Japan juggles danger on Taiwan question
Published: Mar 22, 2021 07:02 PM
US Secretary of State Antony Blinken (L) meets with Japanese Prime Minister Yoshihide Suga at his office in Tokyo on Tuesday. Photo: AFP

US Secretary of State Antony Blinken (left) meets with Japanese Prime Minister Yoshihide Suga at his office in Tokyo on March 16. Photo: AFP

Japanese Defense Minister Nobuo Kishi and US Defense Secretary Lloyd Austin agreed in their recent meeting in Tokyo to closely cooperate in the event of a military clash between the Chinese mainland and the island of Taiwan, according to Kyodo News on Sunday.

Japan is one of the countries with the closest geopolitical interests to the island of Taiwan, and Japan is also blindly following the US' steps in many aspects. The US and Japan also share a security treaty as a promise of Washington to assist in the defense of the Japanese territory. 

However, on the Taiwan question, the US is not at all a reliable ally. Washington will not invest much military power and resources to intervene in a military clash across the Taiwan Straits. Nor will Japan. It is more likely that Japan will provide some intelligence and logistical services to the US, rather than large-scale input of specific military resources. China's increasing military strength has greatly added to the cost of Tokyo and Washington's military cooperation on the Taiwan question.

Tokyo has been reviewing the feasibility of issuing a Self-Defense Forces dispatch order to protect US warships and military planes in case of a crisis between the Chinese mainland and island of Taiwan, according to Kyodo News. Japan's consideration is more or less due to US pressure. Washington regards Tokyo as one of its important allies. And it will certainly ask Japan to contribute more on the Taiwan question. Japan also knows all too well that the US may go back on its words at critical junctures, or fail to fulfill its promises exactly as stated.

To some extent, Japan will receive some benefits from Washington through its military coordination with the US. After all, the US and Japan are in an alliance. If Japan states to "closely cooperate" with the US in the event of a war across the Taiwan Straits, then it feels more confident America has its back. After catering to the US, Tokyo may feel that it will gain further support from Washington on other issues and questions, such as the Diaoyu Islands and the South China Sea. Japan is also willing to be a strategic vassal or pawn for the US to contain China.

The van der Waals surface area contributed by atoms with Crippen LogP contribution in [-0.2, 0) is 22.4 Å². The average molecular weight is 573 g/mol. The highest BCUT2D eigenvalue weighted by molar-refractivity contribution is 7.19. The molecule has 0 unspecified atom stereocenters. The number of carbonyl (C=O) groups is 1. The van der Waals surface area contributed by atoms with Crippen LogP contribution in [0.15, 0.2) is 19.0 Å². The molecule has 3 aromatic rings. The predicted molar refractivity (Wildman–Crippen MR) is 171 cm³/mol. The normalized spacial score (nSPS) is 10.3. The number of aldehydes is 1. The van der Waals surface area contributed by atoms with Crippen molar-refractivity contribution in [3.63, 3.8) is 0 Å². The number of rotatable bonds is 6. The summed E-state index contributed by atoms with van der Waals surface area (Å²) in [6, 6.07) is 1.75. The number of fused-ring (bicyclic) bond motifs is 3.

According to the Kyodo News' report, the US and Japan have not had discussions on how they should coordinate their response in case of a military clash between the Chinese mainland and the island of Taiwan. Specifically, Japan may provide intelligence and logistical support to the US in accordance with the US-Japan security treaty. It might also provide intelligence support to the Taiwan military at the request of Washington. Recently, discussions concerning the island of Taiwan are on the rise in Japan. This includes the establishment of a working group to discuss policies toward Taiwan by the Liberal Democratic Party (LDP). In February, some legislators from Japan's ruling party have even called for a new law similar to the Taiwan Relations Act in the US. After the US-Japan "2+2" meeting, the two countries issued a joint statement which said they "underscored the importance of peace and stability in the Taiwan Strait." 

Chinese Foreign Ministry spokesperson Zhao Lijian criticized Japan for "inviting the wolf into the house" and "going so far as to break faith." Japan needs to realize that though it wants to be a little brother to the US, Washington may betray Tokyo at any critical moment. For example, the US may push Japan out to the advance position in its game against China.

For example, Japanese Prime Minister Yoshihide Suga is likely to meet US President Joe Biden on April 9, the first foreign leader to meet the president in the White House if the trip is made, according to a Japan's Yomiuri newspaper report on March 14. The two sides are likely to conduct further discussions on the defense issue against a war across the Taiwan Straits. This will target the Chinese mainland. But in fact, the Chinese mainland has always made its position and bottom line clear both politically and diplomatically. It will never allow any other country to interfere in Taiwan question. If anyone wants to intervene, China will not hesitate to utilize all troops and arms. We will be ready to use all means, including force, to achieve reunification.

The author is a Beijing-based military expert. opinion@globaltimes.com.cn

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